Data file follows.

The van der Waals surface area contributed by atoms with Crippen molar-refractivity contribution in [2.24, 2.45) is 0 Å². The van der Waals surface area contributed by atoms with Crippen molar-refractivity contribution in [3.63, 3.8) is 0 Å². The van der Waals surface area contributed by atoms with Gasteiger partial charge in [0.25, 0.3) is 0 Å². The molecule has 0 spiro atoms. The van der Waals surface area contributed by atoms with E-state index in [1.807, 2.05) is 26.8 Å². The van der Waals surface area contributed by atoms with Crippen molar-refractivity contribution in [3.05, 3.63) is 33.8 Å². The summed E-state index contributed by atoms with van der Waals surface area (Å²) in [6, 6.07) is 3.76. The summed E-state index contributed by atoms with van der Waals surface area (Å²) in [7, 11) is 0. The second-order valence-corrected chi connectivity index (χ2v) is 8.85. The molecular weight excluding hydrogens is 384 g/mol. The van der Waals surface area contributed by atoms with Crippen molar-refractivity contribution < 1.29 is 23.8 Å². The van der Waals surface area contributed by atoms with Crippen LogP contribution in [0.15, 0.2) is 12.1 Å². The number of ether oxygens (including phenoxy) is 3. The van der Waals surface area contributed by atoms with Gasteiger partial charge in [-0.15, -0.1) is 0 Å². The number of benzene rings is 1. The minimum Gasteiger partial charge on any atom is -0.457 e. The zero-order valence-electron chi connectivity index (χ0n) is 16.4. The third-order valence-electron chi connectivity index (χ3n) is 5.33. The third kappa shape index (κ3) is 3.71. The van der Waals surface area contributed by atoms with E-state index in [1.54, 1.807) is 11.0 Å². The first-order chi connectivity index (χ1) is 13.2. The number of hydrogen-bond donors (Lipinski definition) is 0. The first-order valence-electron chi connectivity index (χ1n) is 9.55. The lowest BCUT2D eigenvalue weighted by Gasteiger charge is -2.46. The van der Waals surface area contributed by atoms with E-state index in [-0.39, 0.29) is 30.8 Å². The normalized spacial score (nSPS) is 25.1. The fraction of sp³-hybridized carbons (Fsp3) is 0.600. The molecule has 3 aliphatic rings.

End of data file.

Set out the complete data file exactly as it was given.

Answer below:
The van der Waals surface area contributed by atoms with Crippen molar-refractivity contribution in [2.24, 2.45) is 0 Å². The van der Waals surface area contributed by atoms with Crippen molar-refractivity contribution in [3.63, 3.8) is 0 Å². The van der Waals surface area contributed by atoms with Gasteiger partial charge in [0.25, 0.3) is 0 Å². The molecule has 0 spiro atoms. The van der Waals surface area contributed by atoms with E-state index in [1.807, 2.05) is 26.8 Å². The van der Waals surface area contributed by atoms with Crippen molar-refractivity contribution in [3.05, 3.63) is 33.8 Å². The summed E-state index contributed by atoms with van der Waals surface area (Å²) in [6, 6.07) is 3.76. The summed E-state index contributed by atoms with van der Waals surface area (Å²) in [7, 11) is 0. The second-order valence-corrected chi connectivity index (χ2v) is 8.85. The molecular weight excluding hydrogens is 384 g/mol. The van der Waals surface area contributed by atoms with Crippen molar-refractivity contribution < 1.29 is 23.8 Å². The van der Waals surface area contributed by atoms with Crippen LogP contribution in [0.15, 0.2) is 12.1 Å². The number of ether oxygens (including phenoxy) is 3. The van der Waals surface area contributed by atoms with Gasteiger partial charge in [-0.15, -0.1) is 0 Å². The number of benzene rings is 1. The minimum Gasteiger partial charge on any atom is -0.457 e. The zero-order valence-electron chi connectivity index (χ0n) is 16.4. The third-order valence-electron chi connectivity index (χ3n) is 5.33. The third kappa shape index (κ3) is 3.71. The van der Waals surface area contributed by atoms with E-state index in [1.54, 1.807) is 11.0 Å². The first-order chi connectivity index (χ1) is 13.2. The number of hydrogen-bond donors (Lipinski definition) is 0. The first-order valence-electron chi connectivity index (χ1n) is 9.55. The lowest BCUT2D eigenvalue weighted by Gasteiger charge is -2.46. The van der Waals surface area contributed by atoms with E-state index in [-0.39, 0.29) is 30.8 Å². The normalized spacial score (nSPS) is 25.1. The fraction of sp³-hybridized carbons (Fsp3) is 0.600. The molecule has 3 aliphatic rings.